• Oct 12th 2013, 02:04 PM
phys251
F(x, y) = 1 - e^-x - e^-y + e^(-x-y), x>0, y>0. I am supposed to find P(X + Y > 3).

I am messing up somewhere along the way, and I don't know where. What I'm doing is:
1. Finding f(x, y) = F_xy(x, y), which comes to e^-x * e^-y.
2. Setting P(X + Y > 3) = 1 - P(X + Y <= 3).
3. Setting P(X + Y <= 3) = $\int_0^3 \int_0^{3-x} {e^{-x} e^{-y}} dy dx$
4. Solving to get 4e^-3. But the back of the book says the answer is (e^-2 - e^-3)^2. (Headbang)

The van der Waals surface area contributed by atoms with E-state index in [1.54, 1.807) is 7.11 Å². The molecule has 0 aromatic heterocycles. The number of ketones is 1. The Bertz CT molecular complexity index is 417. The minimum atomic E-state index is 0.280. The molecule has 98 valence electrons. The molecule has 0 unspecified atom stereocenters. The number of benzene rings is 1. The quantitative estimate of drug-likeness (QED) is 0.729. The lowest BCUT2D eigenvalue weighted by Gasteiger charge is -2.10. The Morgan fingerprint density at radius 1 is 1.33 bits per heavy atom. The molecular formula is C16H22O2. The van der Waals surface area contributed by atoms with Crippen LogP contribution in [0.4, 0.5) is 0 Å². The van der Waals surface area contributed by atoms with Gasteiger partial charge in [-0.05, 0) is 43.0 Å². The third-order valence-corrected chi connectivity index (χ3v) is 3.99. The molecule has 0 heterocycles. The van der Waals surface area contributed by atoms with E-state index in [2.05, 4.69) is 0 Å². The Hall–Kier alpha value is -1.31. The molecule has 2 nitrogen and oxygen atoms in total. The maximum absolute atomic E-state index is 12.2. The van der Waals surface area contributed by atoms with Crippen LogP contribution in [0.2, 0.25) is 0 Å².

I really have no clue what I'm doing wrong. The book is very unclear with its examples; it only gives rectangular regions.

Please help. I really need to get this done. And I am still awaiting help on this problem, which I am no closer to solving.
• Oct 12th 2013, 06:05 PM
chiro
Hey phys251.

According to Wolfram Alpha, your integral is correct (when you take 1 - value of integral).

int e^(-x)*e^(-y)dydx, y = 0 to 3 - x, x = 0 to 3, - Wolfram|Alpha

Its always a good idea to check with Wolfram if you need another independent opinion.
• Oct 14th 2013, 12:10 PM
phys251